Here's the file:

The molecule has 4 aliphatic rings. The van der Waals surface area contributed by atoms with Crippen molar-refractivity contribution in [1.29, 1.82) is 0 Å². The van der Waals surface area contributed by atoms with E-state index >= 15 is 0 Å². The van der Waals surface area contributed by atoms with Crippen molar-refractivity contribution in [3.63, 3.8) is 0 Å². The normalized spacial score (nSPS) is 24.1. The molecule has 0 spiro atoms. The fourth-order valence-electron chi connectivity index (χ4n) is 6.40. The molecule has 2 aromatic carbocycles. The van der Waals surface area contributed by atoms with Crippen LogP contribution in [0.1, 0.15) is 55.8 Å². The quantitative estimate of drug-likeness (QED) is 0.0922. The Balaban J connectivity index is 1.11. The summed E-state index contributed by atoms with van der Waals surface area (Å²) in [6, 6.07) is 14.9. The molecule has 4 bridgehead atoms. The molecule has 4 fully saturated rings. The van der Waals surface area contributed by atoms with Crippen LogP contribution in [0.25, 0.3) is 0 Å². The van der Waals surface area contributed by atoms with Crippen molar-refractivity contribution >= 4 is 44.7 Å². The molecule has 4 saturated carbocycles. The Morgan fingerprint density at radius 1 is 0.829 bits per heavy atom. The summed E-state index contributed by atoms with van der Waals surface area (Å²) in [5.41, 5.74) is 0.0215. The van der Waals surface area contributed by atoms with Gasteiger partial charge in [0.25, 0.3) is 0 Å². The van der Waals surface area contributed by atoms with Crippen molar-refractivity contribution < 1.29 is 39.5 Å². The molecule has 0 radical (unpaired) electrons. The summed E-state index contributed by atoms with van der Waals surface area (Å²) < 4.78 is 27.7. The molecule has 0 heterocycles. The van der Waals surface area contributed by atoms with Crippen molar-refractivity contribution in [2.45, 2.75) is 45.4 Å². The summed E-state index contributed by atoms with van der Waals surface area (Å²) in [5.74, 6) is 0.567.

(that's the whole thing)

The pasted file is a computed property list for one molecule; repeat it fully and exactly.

The molecule has 4 aliphatic rings. The van der Waals surface area contributed by atoms with Crippen molar-refractivity contribution in [1.29, 1.82) is 0 Å². The van der Waals surface area contributed by atoms with E-state index >= 15 is 0 Å². The van der Waals surface area contributed by atoms with Crippen molar-refractivity contribution in [3.63, 3.8) is 0 Å². The normalized spacial score (nSPS) is 24.1. The molecule has 0 spiro atoms. The fourth-order valence-electron chi connectivity index (χ4n) is 6.40. The molecule has 2 aromatic carbocycles. The van der Waals surface area contributed by atoms with Crippen LogP contribution in [0.1, 0.15) is 55.8 Å². The quantitative estimate of drug-likeness (QED) is 0.0922. The Balaban J connectivity index is 1.11. The summed E-state index contributed by atoms with van der Waals surface area (Å²) in [6, 6.07) is 14.9. The molecule has 4 bridgehead atoms. The molecule has 4 fully saturated rings. The van der Waals surface area contributed by atoms with Crippen LogP contribution in [0.25, 0.3) is 0 Å². The van der Waals surface area contributed by atoms with Crippen molar-refractivity contribution >= 4 is 44.7 Å². The molecule has 4 saturated carbocycles. The Morgan fingerprint density at radius 1 is 0.829 bits per heavy atom. The summed E-state index contributed by atoms with van der Waals surface area (Å²) in [5.41, 5.74) is 0.0215. The van der Waals surface area contributed by atoms with Gasteiger partial charge in [0.25, 0.3) is 0 Å². The van der Waals surface area contributed by atoms with Crippen molar-refractivity contribution < 1.29 is 39.5 Å². The molecule has 0 radical (unpaired) electrons. The summed E-state index contributed by atoms with van der Waals surface area (Å²) < 4.78 is 27.7. The molecule has 0 heterocycles. The van der Waals surface area contributed by atoms with Crippen molar-refractivity contribution in [2.45, 2.75) is 45.4 Å². The summed E-state index contributed by atoms with van der Waals surface area (Å²) in [5.74, 6) is 0.567.